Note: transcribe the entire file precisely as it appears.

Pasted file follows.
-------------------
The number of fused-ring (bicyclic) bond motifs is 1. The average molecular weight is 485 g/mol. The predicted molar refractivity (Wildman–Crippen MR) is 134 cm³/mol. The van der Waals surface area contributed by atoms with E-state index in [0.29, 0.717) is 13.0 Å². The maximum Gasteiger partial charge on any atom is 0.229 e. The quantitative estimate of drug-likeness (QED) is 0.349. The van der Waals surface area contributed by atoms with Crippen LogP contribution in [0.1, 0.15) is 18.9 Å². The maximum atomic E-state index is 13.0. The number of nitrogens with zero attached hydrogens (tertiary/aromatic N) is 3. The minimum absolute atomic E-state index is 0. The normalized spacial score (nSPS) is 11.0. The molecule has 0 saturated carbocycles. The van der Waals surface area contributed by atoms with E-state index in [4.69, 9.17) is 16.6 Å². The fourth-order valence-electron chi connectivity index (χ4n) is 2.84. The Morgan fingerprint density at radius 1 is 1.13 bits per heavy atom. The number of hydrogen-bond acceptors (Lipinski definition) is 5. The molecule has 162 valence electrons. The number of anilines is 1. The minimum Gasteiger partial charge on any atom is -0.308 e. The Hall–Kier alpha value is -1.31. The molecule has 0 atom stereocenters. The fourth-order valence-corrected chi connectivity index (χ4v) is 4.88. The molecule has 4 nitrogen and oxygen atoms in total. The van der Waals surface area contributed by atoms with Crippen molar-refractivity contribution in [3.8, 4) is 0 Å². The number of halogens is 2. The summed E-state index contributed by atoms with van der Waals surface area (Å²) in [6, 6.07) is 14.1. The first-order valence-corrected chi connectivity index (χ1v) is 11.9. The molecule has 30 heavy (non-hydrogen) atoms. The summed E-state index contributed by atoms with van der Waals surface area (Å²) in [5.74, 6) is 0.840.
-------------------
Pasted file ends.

The number of fused-ring (bicyclic) bond motifs is 1. The average molecular weight is 485 g/mol. The predicted molar refractivity (Wildman–Crippen MR) is 134 cm³/mol. The van der Waals surface area contributed by atoms with E-state index in [0.29, 0.717) is 13.0 Å². The maximum Gasteiger partial charge on any atom is 0.229 e. The quantitative estimate of drug-likeness (QED) is 0.349. The van der Waals surface area contributed by atoms with Crippen LogP contribution in [0.1, 0.15) is 18.9 Å². The maximum atomic E-state index is 13.0. The number of nitrogens with zero attached hydrogens (tertiary/aromatic N) is 3. The minimum absolute atomic E-state index is 0. The normalized spacial score (nSPS) is 11.0. The molecule has 0 saturated carbocycles. The van der Waals surface area contributed by atoms with E-state index in [4.69, 9.17) is 16.6 Å². The fourth-order valence-electron chi connectivity index (χ4n) is 2.84. The Morgan fingerprint density at radius 1 is 1.13 bits per heavy atom. The number of hydrogen-bond acceptors (Lipinski definition) is 5. The molecule has 162 valence electrons. The number of anilines is 1. The minimum Gasteiger partial charge on any atom is -0.308 e. The Hall–Kier alpha value is -1.31. The molecule has 0 atom stereocenters. The fourth-order valence-corrected chi connectivity index (χ4v) is 4.88. The molecule has 4 nitrogen and oxygen atoms in total. The van der Waals surface area contributed by atoms with Crippen molar-refractivity contribution in [3.8, 4) is 0 Å². The number of halogens is 2. The summed E-state index contributed by atoms with van der Waals surface area (Å²) in [6, 6.07) is 14.1. The first-order valence-corrected chi connectivity index (χ1v) is 11.9. The molecule has 30 heavy (non-hydrogen) atoms. The summed E-state index contributed by atoms with van der Waals surface area (Å²) in [5.74, 6) is 0.840.